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How Will The New Stamp Duty Affect You?

Posted on Tuesday, 09 December 2014 07:06PM by Artful Lodger
Property buyers paused their online home searches on Wednesday, turning their attention to Osborn and his Autumn Statement, waiting with baited breath to hear of the stamp duty reforms. In it, he claimed 98% of buyers will pay less; this is expected to encourage a surge in the traditional post Christmas property shift.

So how does the new stamp duty system work, and how will it affect the average house buyer in the UK?

Property costing: 

£0-£125,000 will pay 0% rate of purchase

£125,001-£250 will pay 2%

£250,001-£925,000 will pay 5%

£925,001- £1.5M will pay 10%

£1.5m and over will pay 12%

An averagely priced home of £180,000, there will be no stamp duty to pay on the first £125,000. There will then be a 2% stamp duty charge on the remaining £55,000, costing a total of £1100. This is a saving of £700 when compared with the old system. More information and calculators are available online.

The new system has been forecast by property experts to benefit the average house buyer in stamp duty savings. However, some experts have warned that it could lead to an increase in property prices for the majority of homeowners, as the increased number of people looking for a home drive up the market.

Who will be hit hardest?
Speculators have suggested that those who really lose out from the deal, are the wealthiest among our society; as the hefty 10%+ stamp duty for property nearing the million pound mark would indicate.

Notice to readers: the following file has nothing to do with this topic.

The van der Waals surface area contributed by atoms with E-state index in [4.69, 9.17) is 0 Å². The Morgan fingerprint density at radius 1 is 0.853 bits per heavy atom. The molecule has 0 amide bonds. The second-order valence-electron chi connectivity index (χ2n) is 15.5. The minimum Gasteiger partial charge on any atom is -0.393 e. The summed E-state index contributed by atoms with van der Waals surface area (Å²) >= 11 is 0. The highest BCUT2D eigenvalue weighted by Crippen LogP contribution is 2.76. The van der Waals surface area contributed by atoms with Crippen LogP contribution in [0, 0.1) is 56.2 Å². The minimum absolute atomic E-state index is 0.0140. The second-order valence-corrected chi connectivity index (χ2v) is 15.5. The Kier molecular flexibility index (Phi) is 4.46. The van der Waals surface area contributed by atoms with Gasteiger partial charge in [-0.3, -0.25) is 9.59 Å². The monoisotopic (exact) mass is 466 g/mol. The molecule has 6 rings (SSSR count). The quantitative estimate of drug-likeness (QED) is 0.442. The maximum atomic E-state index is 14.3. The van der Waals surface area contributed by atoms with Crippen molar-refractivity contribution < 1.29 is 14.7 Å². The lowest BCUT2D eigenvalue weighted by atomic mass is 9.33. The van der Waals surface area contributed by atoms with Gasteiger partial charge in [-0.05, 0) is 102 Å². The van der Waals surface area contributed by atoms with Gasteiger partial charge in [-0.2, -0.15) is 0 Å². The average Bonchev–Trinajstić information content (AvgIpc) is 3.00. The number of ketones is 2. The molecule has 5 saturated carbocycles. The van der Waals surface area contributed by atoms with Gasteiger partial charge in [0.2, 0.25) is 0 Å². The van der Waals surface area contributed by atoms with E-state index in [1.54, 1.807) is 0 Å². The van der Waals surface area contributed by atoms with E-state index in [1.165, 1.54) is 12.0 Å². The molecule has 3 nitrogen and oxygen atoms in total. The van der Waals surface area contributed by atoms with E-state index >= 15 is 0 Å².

Whereas previously, stamp duty on a property of £1,000,000 would have set the buyer back £40,000, the new rate will cost £43,750, effectively an overall stamp duty rate of 4.38%.

In spite of some critiques suggesting this could cause high end property stagnation, the majority of experts argue that there is likely to be little change in the buoyancy of the upper end of the market. Agents and experts alike appear to be in overall agreement that those who can afford to buy houses for nearing a million pounds and more can stand the increased rates.

Ultimately, property experts have predicted that if any alterations are to be made in the marketing of the more expensive properties on the market, it would be found in the price dipping below £1 million for those being marketed in the region to attract a wider spectrum of buyers.

For the average house buyer, the future seems bright; it is anticipated that savings on stamp duty will encourage more movers in the New Year. For those who are already in the process of buying, securing your property before Christmas will provide the benefit of reduced rates without the anticipated increased prices induced by the new duty.


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